I did. I read it that night, after the children had gone to bed, in one long, delirious sitting. I devoured the book. I stayed up much too late and was exhausted the next morning, but I had achieved an epiphany of sorts. I had rediscovered my love of reading.
I had also discovered that the fault wasn’t really in me, but in the books I had chosen to read. With so little time to read, I had decided that my reading time could not be wasted on frivolous books. I would only read serious books, modern literary masterpieces. But the truth was these books bored me. I could only take so many consciously literary novels of childhood trauma or family dysfunction or the immigrant experience. I felt bad about it. If I wasn’t appreciating what was on offer, then it was obviously my fault, there was something lacking in me.
What I discovered on reading Harry Potter was that many of these acclaimed modern authors had forgotten one of the most basic premises of telling a story – they had forgotten how to tell a story. Literary artifice had gotten in the way of good plotting and character development. I also discovered that I was not alone in this assessment. Philip Pullman once said, in a speech when accepting the 1995 Carnegie Medal for his children’s story The Golden Compass, that in adult literary fiction ‘stories are there on sufferance. Other things are felt to be more important: technique, style, literary knowingness . . .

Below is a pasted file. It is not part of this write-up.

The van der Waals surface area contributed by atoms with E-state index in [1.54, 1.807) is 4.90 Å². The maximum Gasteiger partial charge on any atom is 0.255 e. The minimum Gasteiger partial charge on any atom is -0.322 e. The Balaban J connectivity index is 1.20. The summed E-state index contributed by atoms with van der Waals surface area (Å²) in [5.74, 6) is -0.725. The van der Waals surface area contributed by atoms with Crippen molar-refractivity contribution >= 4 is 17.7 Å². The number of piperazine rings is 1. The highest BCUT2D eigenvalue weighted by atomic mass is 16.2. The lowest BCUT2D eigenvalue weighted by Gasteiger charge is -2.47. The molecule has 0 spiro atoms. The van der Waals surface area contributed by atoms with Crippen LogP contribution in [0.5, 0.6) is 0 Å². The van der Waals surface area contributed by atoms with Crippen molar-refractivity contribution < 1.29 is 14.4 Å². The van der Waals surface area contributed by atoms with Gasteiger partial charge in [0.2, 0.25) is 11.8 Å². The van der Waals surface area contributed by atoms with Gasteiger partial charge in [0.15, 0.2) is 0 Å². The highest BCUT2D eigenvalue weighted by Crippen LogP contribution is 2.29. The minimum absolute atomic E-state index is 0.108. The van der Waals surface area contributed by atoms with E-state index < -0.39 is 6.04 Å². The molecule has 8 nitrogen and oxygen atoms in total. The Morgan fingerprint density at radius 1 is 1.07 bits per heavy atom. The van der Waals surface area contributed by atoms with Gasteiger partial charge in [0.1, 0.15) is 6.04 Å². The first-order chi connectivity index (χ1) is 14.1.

The present-day would-be George Eliots take up their stories as if with a pair of tongs. They’re embarrassed by them. If they could write novels without stories in them, they would. Sometimes they do.’
Hearing this was very reassuring. I devised a plan. I would make reading fun again. I would take a book cure, and I would begin by casting my mind back to my childhood and by rereading those books that I had discovered and loved and that had inspired my love of reading ever since. I began with The Hobbit and quickly moved on to Kim and The Jungle Books. With some difficulty I located copies of Walter R. Brooks’s witty Freddy the Pig stories: Freddy the Detective, Freddy Goes Camping, Freddy Goes to Florida. These were the first chapter books I had read on my own. They were better than I re-membered. I tracked down a copy of Ronald Welch’s The Gauntlet, a time-travelling fantasy about a boy who finds an old gauntlet which transports him back to the Welsh Borders at the time of the Middle Ages. I read and I read and I read, and a strange thing began to happen: the number of books I read each month began to rise, from two to four to twelve.